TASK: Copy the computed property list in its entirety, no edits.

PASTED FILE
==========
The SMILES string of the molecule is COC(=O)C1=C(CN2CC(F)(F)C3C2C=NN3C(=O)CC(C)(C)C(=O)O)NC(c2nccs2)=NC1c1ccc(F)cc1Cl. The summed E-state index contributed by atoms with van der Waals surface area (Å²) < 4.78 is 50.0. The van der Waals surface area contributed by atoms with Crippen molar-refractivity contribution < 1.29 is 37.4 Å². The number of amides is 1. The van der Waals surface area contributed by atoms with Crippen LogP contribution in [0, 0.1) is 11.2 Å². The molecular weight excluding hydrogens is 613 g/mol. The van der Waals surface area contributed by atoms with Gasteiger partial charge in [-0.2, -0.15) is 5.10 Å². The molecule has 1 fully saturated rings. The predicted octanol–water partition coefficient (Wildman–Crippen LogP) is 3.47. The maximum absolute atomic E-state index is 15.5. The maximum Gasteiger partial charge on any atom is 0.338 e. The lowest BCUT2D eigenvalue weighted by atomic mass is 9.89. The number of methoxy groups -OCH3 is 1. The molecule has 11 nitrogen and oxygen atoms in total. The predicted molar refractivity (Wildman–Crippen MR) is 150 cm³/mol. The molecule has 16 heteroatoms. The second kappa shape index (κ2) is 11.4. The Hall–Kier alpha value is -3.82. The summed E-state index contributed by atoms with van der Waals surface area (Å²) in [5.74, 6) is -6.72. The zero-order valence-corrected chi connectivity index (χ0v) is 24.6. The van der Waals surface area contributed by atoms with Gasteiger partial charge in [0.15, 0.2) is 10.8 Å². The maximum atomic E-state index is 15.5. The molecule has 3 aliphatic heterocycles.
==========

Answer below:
The SMILES string of the molecule is COC(=O)C1=C(CN2CC(F)(F)C3C2C=NN3C(=O)CC(C)(C)C(=O)O)NC(c2nccs2)=NC1c1ccc(F)cc1Cl. The summed E-state index contributed by atoms with van der Waals surface area (Å²) < 4.78 is 50.0. The van der Waals surface area contributed by atoms with Crippen molar-refractivity contribution < 1.29 is 37.4 Å². The number of amides is 1. The van der Waals surface area contributed by atoms with Crippen LogP contribution in [0, 0.1) is 11.2 Å². The molecular weight excluding hydrogens is 613 g/mol. The van der Waals surface area contributed by atoms with Gasteiger partial charge in [-0.2, -0.15) is 5.10 Å². The molecule has 1 fully saturated rings. The predicted octanol–water partition coefficient (Wildman–Crippen LogP) is 3.47. The maximum absolute atomic E-state index is 15.5. The maximum Gasteiger partial charge on any atom is 0.338 e. The lowest BCUT2D eigenvalue weighted by atomic mass is 9.89. The number of methoxy groups -OCH3 is 1. The molecule has 11 nitrogen and oxygen atoms in total. The predicted molar refractivity (Wildman–Crippen MR) is 150 cm³/mol. The molecule has 16 heteroatoms. The second kappa shape index (κ2) is 11.4. The Hall–Kier alpha value is -3.82. The summed E-state index contributed by atoms with van der Waals surface area (Å²) in [5.74, 6) is -6.72. The zero-order valence-corrected chi connectivity index (χ0v) is 24.6. The van der Waals surface area contributed by atoms with Gasteiger partial charge in [0.15, 0.2) is 10.8 Å². The maximum atomic E-state index is 15.5. The molecule has 3 aliphatic heterocycles.